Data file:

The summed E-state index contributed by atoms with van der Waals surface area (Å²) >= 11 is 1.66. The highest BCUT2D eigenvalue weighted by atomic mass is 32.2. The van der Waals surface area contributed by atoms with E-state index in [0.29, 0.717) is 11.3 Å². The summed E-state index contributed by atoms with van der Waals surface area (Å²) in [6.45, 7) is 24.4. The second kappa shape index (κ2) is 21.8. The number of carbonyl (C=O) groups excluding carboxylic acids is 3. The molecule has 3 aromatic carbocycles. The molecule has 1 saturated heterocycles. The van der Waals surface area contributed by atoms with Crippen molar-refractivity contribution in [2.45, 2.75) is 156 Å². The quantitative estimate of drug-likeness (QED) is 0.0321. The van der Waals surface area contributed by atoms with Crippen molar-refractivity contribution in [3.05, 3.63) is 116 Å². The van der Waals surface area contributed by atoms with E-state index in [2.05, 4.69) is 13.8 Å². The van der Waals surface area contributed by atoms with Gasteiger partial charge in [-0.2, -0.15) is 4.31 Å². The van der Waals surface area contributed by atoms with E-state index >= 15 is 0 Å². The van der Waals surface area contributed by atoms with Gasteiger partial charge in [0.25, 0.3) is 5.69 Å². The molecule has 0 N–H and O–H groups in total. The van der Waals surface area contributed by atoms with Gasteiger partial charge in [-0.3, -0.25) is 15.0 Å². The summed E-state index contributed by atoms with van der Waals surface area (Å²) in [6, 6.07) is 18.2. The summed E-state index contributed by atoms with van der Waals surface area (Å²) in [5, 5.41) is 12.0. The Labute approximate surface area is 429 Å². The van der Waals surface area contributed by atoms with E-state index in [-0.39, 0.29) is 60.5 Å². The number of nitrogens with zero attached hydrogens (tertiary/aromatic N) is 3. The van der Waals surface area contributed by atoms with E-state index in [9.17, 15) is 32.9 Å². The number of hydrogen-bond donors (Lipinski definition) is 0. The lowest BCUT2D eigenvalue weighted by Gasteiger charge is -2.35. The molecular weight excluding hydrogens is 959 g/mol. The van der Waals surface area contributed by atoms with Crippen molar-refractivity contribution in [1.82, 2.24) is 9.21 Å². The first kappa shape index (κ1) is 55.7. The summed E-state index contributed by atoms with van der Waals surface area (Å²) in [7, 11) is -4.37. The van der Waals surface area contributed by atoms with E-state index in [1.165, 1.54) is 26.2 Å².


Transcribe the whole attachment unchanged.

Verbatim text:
The summed E-state index contributed by atoms with van der Waals surface area (Å²) >= 11 is 1.66. The highest BCUT2D eigenvalue weighted by atomic mass is 32.2. The van der Waals surface area contributed by atoms with E-state index in [0.29, 0.717) is 11.3 Å². The summed E-state index contributed by atoms with van der Waals surface area (Å²) in [6.45, 7) is 24.4. The second kappa shape index (κ2) is 21.8. The number of carbonyl (C=O) groups excluding carboxylic acids is 3. The molecule has 3 aromatic carbocycles. The molecule has 1 saturated heterocycles. The van der Waals surface area contributed by atoms with Crippen molar-refractivity contribution in [2.45, 2.75) is 156 Å². The quantitative estimate of drug-likeness (QED) is 0.0321. The van der Waals surface area contributed by atoms with Crippen molar-refractivity contribution in [3.05, 3.63) is 116 Å². The van der Waals surface area contributed by atoms with E-state index in [2.05, 4.69) is 13.8 Å². The van der Waals surface area contributed by atoms with Gasteiger partial charge in [-0.2, -0.15) is 4.31 Å². The van der Waals surface area contributed by atoms with E-state index >= 15 is 0 Å². The van der Waals surface area contributed by atoms with Gasteiger partial charge in [0.25, 0.3) is 5.69 Å². The molecule has 0 N–H and O–H groups in total. The van der Waals surface area contributed by atoms with Gasteiger partial charge in [-0.3, -0.25) is 15.0 Å². The summed E-state index contributed by atoms with van der Waals surface area (Å²) in [6, 6.07) is 18.2. The summed E-state index contributed by atoms with van der Waals surface area (Å²) in [5, 5.41) is 12.0. The Labute approximate surface area is 429 Å². The van der Waals surface area contributed by atoms with E-state index in [-0.39, 0.29) is 60.5 Å². The number of nitrogens with zero attached hydrogens (tertiary/aromatic N) is 3. The van der Waals surface area contributed by atoms with E-state index in [9.17, 15) is 32.9 Å². The number of hydrogen-bond donors (Lipinski definition) is 0. The lowest BCUT2D eigenvalue weighted by Gasteiger charge is -2.35. The molecular weight excluding hydrogens is 959 g/mol. The van der Waals surface area contributed by atoms with Crippen molar-refractivity contribution in [1.82, 2.24) is 9.21 Å². The first kappa shape index (κ1) is 55.7. The summed E-state index contributed by atoms with van der Waals surface area (Å²) in [7, 11) is -4.37. The van der Waals surface area contributed by atoms with E-state index in [1.165, 1.54) is 26.2 Å².